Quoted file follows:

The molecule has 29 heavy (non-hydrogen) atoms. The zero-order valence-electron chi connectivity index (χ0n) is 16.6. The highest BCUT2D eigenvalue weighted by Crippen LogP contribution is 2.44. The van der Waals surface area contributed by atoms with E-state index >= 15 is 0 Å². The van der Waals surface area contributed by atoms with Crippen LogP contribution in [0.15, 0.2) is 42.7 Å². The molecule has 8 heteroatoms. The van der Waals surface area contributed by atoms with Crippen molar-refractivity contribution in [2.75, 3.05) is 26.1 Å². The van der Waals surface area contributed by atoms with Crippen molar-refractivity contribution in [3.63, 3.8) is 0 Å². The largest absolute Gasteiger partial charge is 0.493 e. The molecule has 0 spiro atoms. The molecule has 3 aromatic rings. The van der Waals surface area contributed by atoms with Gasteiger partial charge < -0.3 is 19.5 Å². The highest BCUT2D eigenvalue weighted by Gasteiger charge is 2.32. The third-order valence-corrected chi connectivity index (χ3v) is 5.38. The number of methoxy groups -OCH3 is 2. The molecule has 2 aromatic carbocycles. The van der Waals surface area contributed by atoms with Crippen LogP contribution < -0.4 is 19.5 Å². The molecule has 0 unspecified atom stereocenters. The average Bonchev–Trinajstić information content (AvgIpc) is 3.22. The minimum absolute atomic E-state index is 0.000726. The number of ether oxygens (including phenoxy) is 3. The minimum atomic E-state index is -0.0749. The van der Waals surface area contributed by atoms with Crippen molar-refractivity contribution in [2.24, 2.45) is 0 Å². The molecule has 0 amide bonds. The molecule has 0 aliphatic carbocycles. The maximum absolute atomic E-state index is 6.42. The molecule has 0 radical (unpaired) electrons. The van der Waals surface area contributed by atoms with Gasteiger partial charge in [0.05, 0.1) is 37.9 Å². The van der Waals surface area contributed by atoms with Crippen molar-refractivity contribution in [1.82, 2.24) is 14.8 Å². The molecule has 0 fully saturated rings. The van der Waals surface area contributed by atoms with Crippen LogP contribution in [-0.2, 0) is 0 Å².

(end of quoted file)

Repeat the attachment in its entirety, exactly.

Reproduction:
The molecule has 29 heavy (non-hydrogen) atoms. The zero-order valence-electron chi connectivity index (χ0n) is 16.6. The highest BCUT2D eigenvalue weighted by Crippen LogP contribution is 2.44. The van der Waals surface area contributed by atoms with E-state index >= 15 is 0 Å². The van der Waals surface area contributed by atoms with Crippen LogP contribution in [0.15, 0.2) is 42.7 Å². The molecule has 8 heteroatoms. The van der Waals surface area contributed by atoms with Crippen molar-refractivity contribution in [2.75, 3.05) is 26.1 Å². The van der Waals surface area contributed by atoms with Crippen molar-refractivity contribution in [3.63, 3.8) is 0 Å². The largest absolute Gasteiger partial charge is 0.493 e. The molecule has 0 spiro atoms. The molecule has 3 aromatic rings. The van der Waals surface area contributed by atoms with Gasteiger partial charge < -0.3 is 19.5 Å². The highest BCUT2D eigenvalue weighted by Gasteiger charge is 2.32. The third-order valence-corrected chi connectivity index (χ3v) is 5.38. The number of methoxy groups -OCH3 is 2. The molecule has 2 aromatic carbocycles. The van der Waals surface area contributed by atoms with Crippen LogP contribution < -0.4 is 19.5 Å². The molecule has 0 unspecified atom stereocenters. The average Bonchev–Trinajstić information content (AvgIpc) is 3.22. The minimum absolute atomic E-state index is 0.000726. The number of ether oxygens (including phenoxy) is 3. The minimum atomic E-state index is -0.0749. The van der Waals surface area contributed by atoms with Crippen molar-refractivity contribution in [2.24, 2.45) is 0 Å². The molecule has 0 amide bonds. The molecule has 0 aliphatic carbocycles. The maximum absolute atomic E-state index is 6.42. The molecule has 0 radical (unpaired) electrons. The van der Waals surface area contributed by atoms with Gasteiger partial charge in [0.05, 0.1) is 37.9 Å². The van der Waals surface area contributed by atoms with Crippen molar-refractivity contribution in [1.82, 2.24) is 14.8 Å². The molecule has 0 fully saturated rings. The van der Waals surface area contributed by atoms with Crippen LogP contribution in [-0.2, 0) is 0 Å².